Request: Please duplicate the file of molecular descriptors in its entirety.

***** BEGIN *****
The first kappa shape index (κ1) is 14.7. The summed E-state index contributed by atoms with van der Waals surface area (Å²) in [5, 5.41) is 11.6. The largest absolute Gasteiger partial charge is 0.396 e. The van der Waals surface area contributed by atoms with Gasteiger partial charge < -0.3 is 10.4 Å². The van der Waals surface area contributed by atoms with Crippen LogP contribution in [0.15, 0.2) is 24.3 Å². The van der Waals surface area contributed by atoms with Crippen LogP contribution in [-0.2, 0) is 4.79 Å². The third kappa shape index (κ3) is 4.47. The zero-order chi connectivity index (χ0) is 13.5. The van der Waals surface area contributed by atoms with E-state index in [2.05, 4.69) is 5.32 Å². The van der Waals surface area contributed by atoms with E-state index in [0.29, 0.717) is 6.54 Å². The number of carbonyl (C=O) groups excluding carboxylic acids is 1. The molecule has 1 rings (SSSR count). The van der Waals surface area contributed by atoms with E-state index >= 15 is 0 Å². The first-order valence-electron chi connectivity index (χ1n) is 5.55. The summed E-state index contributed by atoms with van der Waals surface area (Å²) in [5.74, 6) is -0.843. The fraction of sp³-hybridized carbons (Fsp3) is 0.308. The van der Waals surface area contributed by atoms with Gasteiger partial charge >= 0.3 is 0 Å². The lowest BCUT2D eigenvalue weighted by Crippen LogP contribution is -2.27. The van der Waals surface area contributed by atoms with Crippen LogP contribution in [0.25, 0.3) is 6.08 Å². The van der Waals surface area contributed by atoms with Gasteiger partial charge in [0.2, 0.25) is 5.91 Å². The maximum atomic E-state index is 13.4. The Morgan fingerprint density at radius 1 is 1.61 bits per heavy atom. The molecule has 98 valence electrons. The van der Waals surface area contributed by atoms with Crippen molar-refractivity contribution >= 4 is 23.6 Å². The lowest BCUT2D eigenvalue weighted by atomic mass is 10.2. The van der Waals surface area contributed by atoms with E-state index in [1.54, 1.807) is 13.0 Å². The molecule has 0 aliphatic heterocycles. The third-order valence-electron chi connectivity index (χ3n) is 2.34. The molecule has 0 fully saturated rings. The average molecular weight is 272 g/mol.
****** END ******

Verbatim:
The first kappa shape index (κ1) is 14.7. The summed E-state index contributed by atoms with van der Waals surface area (Å²) in [5, 5.41) is 11.6. The largest absolute Gasteiger partial charge is 0.396 e. The van der Waals surface area contributed by atoms with Gasteiger partial charge < -0.3 is 10.4 Å². The van der Waals surface area contributed by atoms with Crippen LogP contribution in [0.15, 0.2) is 24.3 Å². The van der Waals surface area contributed by atoms with Crippen LogP contribution in [-0.2, 0) is 4.79 Å². The third kappa shape index (κ3) is 4.47. The zero-order chi connectivity index (χ0) is 13.5. The van der Waals surface area contributed by atoms with E-state index in [2.05, 4.69) is 5.32 Å². The van der Waals surface area contributed by atoms with E-state index in [0.29, 0.717) is 6.54 Å². The number of carbonyl (C=O) groups excluding carboxylic acids is 1. The molecule has 1 rings (SSSR count). The van der Waals surface area contributed by atoms with E-state index >= 15 is 0 Å². The first-order valence-electron chi connectivity index (χ1n) is 5.55. The summed E-state index contributed by atoms with van der Waals surface area (Å²) in [5.74, 6) is -0.843. The fraction of sp³-hybridized carbons (Fsp3) is 0.308. The van der Waals surface area contributed by atoms with Gasteiger partial charge >= 0.3 is 0 Å². The lowest BCUT2D eigenvalue weighted by Crippen LogP contribution is -2.27. The van der Waals surface area contributed by atoms with Crippen LogP contribution in [0.25, 0.3) is 6.08 Å². The van der Waals surface area contributed by atoms with Gasteiger partial charge in [0.2, 0.25) is 5.91 Å². The maximum atomic E-state index is 13.4. The Morgan fingerprint density at radius 1 is 1.61 bits per heavy atom. The molecule has 98 valence electrons. The van der Waals surface area contributed by atoms with Crippen molar-refractivity contribution >= 4 is 23.6 Å². The lowest BCUT2D eigenvalue weighted by atomic mass is 10.2. The van der Waals surface area contributed by atoms with E-state index in [1.54, 1.807) is 13.0 Å². The molecule has 0 aliphatic heterocycles. The third-order valence-electron chi connectivity index (χ3n) is 2.34. The molecule has 0 fully saturated rings. The average molecular weight is 272 g/mol.